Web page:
rotator cuff disorders focuses on relieving pain and
inflammation and restoring shoulder strength, flexibility, and function.
Treatment may help to prevent further complications, such as loss of strength
and movement in the shoulder or additional degeneration or tearing. Treatment
considerations include your symptoms, age, activity level, and whether your
symptoms appear to be related to a rotator cuff injury. You and your doctor will decide together which treatment is best for you.
Most rotator cuff disorders
are treated without surgery. Your treatment may include:
- Resting, although gentle movement of the
shoulder is recommended. Prolonged immobilization (holding the shoulder still),
such as with slings or braces, may cause the shoulder joint to become stiff or
even lead to
- Applying cold or heat,
whichever helps more.
- Taking nonsteroidal anti-inflammatory drugs
(NSAIDs) or acetaminophen.
- Avoiding positions and
activities that hurt your shoulder. Usually, these are overhead positions and
- Strengthening your other shoulder muscles.
Physical therapy, usually involving exercises to
stretch and gradually strengthen the shoulder. Physical therapy can reduce pain
in the soft tissues (muscles, ligaments, and tendons), improve function, and
build muscle strength. A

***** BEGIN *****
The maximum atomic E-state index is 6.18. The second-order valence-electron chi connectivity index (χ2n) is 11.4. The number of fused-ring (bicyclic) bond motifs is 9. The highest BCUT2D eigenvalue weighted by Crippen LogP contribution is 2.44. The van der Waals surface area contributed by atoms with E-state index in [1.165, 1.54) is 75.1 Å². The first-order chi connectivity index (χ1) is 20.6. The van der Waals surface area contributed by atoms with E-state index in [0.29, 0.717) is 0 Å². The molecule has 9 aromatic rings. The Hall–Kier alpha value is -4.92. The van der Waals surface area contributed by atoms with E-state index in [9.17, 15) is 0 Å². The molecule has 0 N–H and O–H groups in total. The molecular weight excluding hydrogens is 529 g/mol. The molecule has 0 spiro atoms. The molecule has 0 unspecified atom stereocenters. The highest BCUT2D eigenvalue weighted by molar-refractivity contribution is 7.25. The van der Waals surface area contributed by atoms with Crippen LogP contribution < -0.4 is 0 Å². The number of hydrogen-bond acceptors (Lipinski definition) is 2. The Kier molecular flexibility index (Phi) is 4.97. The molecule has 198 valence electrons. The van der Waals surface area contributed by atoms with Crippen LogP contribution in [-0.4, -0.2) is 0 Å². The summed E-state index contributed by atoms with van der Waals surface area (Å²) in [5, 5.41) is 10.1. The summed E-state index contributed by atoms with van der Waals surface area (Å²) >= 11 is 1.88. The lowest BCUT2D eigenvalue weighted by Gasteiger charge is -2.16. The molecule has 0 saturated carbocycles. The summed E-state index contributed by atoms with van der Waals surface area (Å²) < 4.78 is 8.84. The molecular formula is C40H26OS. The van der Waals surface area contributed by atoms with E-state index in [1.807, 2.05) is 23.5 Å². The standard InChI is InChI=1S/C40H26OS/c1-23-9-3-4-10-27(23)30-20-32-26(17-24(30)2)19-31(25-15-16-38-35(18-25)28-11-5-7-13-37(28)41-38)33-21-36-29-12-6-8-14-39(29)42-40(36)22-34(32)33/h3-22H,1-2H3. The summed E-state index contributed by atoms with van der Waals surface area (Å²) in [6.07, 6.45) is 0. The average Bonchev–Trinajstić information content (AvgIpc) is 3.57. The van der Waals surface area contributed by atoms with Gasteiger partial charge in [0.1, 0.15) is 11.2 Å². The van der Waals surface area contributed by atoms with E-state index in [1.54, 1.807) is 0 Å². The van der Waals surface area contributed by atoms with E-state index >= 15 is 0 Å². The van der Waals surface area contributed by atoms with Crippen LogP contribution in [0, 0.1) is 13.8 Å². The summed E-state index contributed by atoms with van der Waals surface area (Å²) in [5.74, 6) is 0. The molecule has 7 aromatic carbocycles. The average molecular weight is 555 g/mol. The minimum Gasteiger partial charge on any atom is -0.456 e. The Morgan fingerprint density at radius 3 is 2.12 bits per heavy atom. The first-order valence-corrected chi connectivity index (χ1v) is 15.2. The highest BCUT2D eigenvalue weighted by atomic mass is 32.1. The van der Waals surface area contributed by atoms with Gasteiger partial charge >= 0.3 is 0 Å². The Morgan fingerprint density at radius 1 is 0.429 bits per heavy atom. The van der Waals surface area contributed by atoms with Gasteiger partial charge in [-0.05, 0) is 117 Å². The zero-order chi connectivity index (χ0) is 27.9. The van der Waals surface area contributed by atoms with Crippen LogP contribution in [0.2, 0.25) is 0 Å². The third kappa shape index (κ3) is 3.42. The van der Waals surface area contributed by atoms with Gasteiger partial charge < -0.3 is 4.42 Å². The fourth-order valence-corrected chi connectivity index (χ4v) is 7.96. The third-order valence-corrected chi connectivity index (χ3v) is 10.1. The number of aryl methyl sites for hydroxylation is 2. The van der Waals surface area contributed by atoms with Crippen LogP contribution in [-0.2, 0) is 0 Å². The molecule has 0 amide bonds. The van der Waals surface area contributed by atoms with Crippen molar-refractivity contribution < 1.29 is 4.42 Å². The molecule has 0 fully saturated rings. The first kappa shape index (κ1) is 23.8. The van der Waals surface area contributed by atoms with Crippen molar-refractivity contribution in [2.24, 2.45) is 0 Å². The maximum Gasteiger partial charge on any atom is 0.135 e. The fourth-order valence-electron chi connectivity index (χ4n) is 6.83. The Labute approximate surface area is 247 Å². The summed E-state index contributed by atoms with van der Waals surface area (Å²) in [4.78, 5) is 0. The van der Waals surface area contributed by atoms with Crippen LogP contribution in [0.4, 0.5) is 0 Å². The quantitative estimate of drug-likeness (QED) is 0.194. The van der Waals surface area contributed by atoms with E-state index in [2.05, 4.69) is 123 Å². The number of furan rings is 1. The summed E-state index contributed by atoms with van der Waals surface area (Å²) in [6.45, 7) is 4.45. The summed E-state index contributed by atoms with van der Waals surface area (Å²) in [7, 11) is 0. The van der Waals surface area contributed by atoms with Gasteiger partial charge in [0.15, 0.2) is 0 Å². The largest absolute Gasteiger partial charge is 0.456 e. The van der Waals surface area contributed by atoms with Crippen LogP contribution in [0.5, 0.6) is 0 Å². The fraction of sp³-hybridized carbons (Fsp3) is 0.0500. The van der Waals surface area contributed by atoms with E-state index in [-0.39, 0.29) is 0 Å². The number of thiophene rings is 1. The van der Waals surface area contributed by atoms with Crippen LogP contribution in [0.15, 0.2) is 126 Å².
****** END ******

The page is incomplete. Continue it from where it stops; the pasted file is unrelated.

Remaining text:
physical therapist may provide these treatments and
will also provide education, instruction, and support for recovery.
Most people with
bursitis recover without surgery. If symptoms do not
improve after a few months of nonsurgical treatment, you and your doctor may consider testing (such as X-rays or magnetic resonance
imaging) to find out if you have a rotator cuff tear. Your doctor
may consider a
corticosteroid injection if a severely inflamed tendon
or bursa does not respond to other nonsurgical treatment.
Surgery is most useful in relieving pain
and weakness in the shoulder or if the tendons are being squeezed as they move
through their normal ranges of motion. The two types of surgery for rotator
cuff disorders are
subacromial smoothing and
rotator cuff repair.
Surgery typically is
used to repair a torn rotator cuff in a healthy young person, because good
results are more likely if there is little or no evidence of degeneration or
impingement. People with advanced rotator cuff
disorders and tendons that are tough, stringy (fibrous), and stiff usually
respond less well to surgery. Surgery may successfully repair the tear, but it
cannot repair all the damage caused by age or degeneration. But surgery may be
considered for people who have:1
- A rotator cuff tear caused by a sudden
injury. In these cases, it's best to do surgery soon.
- Symptoms that do not respond well to 3 to 6 months of
nonsurgical treatment. These symptoms might include:
- Severe pain.
- Loss of shoulder strength and
Rotator cuff problems: Should I have surgery?
What To Think About